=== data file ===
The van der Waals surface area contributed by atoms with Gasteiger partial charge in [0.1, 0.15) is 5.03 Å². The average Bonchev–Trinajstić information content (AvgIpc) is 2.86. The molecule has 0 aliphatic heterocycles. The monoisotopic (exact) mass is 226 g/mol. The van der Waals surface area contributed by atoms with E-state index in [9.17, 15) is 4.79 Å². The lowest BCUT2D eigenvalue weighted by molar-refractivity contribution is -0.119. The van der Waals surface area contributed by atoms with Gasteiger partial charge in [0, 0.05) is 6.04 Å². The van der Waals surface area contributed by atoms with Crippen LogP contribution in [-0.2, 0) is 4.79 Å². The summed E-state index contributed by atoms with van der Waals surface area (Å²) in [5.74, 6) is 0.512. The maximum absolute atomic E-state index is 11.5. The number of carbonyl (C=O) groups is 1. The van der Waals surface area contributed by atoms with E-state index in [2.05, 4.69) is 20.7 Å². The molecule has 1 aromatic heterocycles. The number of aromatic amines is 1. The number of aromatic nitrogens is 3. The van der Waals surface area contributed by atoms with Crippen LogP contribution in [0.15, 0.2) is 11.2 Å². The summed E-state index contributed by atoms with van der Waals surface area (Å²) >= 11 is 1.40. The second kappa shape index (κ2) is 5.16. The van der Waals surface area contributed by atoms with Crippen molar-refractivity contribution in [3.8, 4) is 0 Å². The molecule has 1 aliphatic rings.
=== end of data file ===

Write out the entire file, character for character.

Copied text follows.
The van der Waals surface area contributed by atoms with Gasteiger partial charge in [0.1, 0.15) is 5.03 Å². The average Bonchev–Trinajstić information content (AvgIpc) is 2.86. The molecule has 0 aliphatic heterocycles. The monoisotopic (exact) mass is 226 g/mol. The van der Waals surface area contributed by atoms with E-state index in [9.17, 15) is 4.79 Å². The lowest BCUT2D eigenvalue weighted by molar-refractivity contribution is -0.119. The van der Waals surface area contributed by atoms with Gasteiger partial charge in [0, 0.05) is 6.04 Å². The van der Waals surface area contributed by atoms with Crippen LogP contribution in [-0.2, 0) is 4.79 Å². The summed E-state index contributed by atoms with van der Waals surface area (Å²) in [5.74, 6) is 0.512. The maximum absolute atomic E-state index is 11.5. The number of carbonyl (C=O) groups is 1. The van der Waals surface area contributed by atoms with E-state index in [2.05, 4.69) is 20.7 Å². The molecule has 1 aromatic heterocycles. The number of aromatic amines is 1. The number of aromatic nitrogens is 3. The van der Waals surface area contributed by atoms with Crippen LogP contribution in [0.15, 0.2) is 11.2 Å². The summed E-state index contributed by atoms with van der Waals surface area (Å²) >= 11 is 1.40. The second kappa shape index (κ2) is 5.16. The van der Waals surface area contributed by atoms with Crippen molar-refractivity contribution in [3.8, 4) is 0 Å². The molecule has 1 aliphatic rings.